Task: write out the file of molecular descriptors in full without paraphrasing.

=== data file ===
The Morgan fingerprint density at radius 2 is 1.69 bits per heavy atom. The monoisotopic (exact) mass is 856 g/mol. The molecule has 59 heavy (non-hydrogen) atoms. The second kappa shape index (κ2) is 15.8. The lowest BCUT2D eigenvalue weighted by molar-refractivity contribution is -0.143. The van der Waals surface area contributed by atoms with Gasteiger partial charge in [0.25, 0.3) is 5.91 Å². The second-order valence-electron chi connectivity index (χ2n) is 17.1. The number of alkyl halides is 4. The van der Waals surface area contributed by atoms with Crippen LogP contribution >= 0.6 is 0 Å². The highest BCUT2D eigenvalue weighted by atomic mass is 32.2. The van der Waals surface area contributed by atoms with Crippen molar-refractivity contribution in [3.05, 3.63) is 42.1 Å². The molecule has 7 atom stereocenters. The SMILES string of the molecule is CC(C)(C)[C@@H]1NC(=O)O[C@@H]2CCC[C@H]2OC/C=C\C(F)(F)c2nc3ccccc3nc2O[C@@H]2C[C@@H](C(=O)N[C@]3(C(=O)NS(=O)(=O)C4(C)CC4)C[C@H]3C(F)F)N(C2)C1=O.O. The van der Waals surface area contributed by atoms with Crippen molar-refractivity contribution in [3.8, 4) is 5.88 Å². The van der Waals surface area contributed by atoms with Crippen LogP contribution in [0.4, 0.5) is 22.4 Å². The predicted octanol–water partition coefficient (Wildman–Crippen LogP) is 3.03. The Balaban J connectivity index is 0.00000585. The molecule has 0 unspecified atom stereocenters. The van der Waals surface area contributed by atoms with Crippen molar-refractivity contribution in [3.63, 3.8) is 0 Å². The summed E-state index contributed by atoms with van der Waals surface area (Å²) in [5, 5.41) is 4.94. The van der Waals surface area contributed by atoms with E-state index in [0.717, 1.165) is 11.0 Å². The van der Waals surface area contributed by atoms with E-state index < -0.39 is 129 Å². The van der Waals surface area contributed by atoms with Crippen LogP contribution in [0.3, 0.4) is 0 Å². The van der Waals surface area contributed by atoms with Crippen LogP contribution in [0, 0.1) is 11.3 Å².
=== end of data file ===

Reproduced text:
The Morgan fingerprint density at radius 2 is 1.69 bits per heavy atom. The monoisotopic (exact) mass is 856 g/mol. The molecule has 59 heavy (non-hydrogen) atoms. The second kappa shape index (κ2) is 15.8. The lowest BCUT2D eigenvalue weighted by molar-refractivity contribution is -0.143. The van der Waals surface area contributed by atoms with Gasteiger partial charge in [0.25, 0.3) is 5.91 Å². The second-order valence-electron chi connectivity index (χ2n) is 17.1. The number of alkyl halides is 4. The van der Waals surface area contributed by atoms with Crippen LogP contribution >= 0.6 is 0 Å². The highest BCUT2D eigenvalue weighted by atomic mass is 32.2. The van der Waals surface area contributed by atoms with Crippen molar-refractivity contribution in [3.05, 3.63) is 42.1 Å². The molecule has 7 atom stereocenters. The SMILES string of the molecule is CC(C)(C)[C@@H]1NC(=O)O[C@@H]2CCC[C@H]2OC/C=C\C(F)(F)c2nc3ccccc3nc2O[C@@H]2C[C@@H](C(=O)N[C@]3(C(=O)NS(=O)(=O)C4(C)CC4)C[C@H]3C(F)F)N(C2)C1=O.O. The van der Waals surface area contributed by atoms with Crippen molar-refractivity contribution in [3.8, 4) is 5.88 Å². The van der Waals surface area contributed by atoms with Crippen LogP contribution in [0.4, 0.5) is 22.4 Å². The predicted octanol–water partition coefficient (Wildman–Crippen LogP) is 3.03. The Balaban J connectivity index is 0.00000585. The molecule has 0 unspecified atom stereocenters. The van der Waals surface area contributed by atoms with Crippen molar-refractivity contribution in [3.63, 3.8) is 0 Å². The summed E-state index contributed by atoms with van der Waals surface area (Å²) in [5, 5.41) is 4.94. The van der Waals surface area contributed by atoms with E-state index in [0.717, 1.165) is 11.0 Å². The van der Waals surface area contributed by atoms with E-state index < -0.39 is 129 Å². The van der Waals surface area contributed by atoms with Crippen LogP contribution in [0.3, 0.4) is 0 Å². The van der Waals surface area contributed by atoms with Crippen LogP contribution in [0, 0.1) is 11.3 Å².